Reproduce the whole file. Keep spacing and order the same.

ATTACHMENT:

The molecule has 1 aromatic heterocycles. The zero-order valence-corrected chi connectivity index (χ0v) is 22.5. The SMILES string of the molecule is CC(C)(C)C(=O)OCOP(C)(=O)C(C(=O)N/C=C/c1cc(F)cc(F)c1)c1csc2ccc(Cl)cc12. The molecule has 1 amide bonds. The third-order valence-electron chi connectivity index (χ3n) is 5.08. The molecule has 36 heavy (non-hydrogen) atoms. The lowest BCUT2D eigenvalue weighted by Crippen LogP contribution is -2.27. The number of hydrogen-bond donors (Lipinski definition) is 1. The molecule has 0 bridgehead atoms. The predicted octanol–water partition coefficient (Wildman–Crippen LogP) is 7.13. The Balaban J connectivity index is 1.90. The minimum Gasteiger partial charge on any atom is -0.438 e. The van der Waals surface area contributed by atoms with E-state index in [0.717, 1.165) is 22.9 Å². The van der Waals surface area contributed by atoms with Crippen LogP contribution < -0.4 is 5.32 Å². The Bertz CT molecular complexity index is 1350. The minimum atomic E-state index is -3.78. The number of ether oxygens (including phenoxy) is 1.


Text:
The molecule has 1 aromatic heterocycles. The zero-order valence-corrected chi connectivity index (χ0v) is 22.5. The SMILES string of the molecule is CC(C)(C)C(=O)OCOP(C)(=O)C(C(=O)N/C=C/c1cc(F)cc(F)c1)c1csc2ccc(Cl)cc12. The molecule has 1 amide bonds. The third-order valence-electron chi connectivity index (χ3n) is 5.08. The molecule has 36 heavy (non-hydrogen) atoms. The lowest BCUT2D eigenvalue weighted by Crippen LogP contribution is -2.27. The number of hydrogen-bond donors (Lipinski definition) is 1. The molecule has 0 bridgehead atoms. The predicted octanol–water partition coefficient (Wildman–Crippen LogP) is 7.13. The Balaban J connectivity index is 1.90. The minimum Gasteiger partial charge on any atom is -0.438 e. The van der Waals surface area contributed by atoms with E-state index in [0.717, 1.165) is 22.9 Å². The van der Waals surface area contributed by atoms with Crippen LogP contribution < -0.4 is 5.32 Å². The Bertz CT molecular complexity index is 1350. The minimum atomic E-state index is -3.78. The number of ether oxygens (including phenoxy) is 1.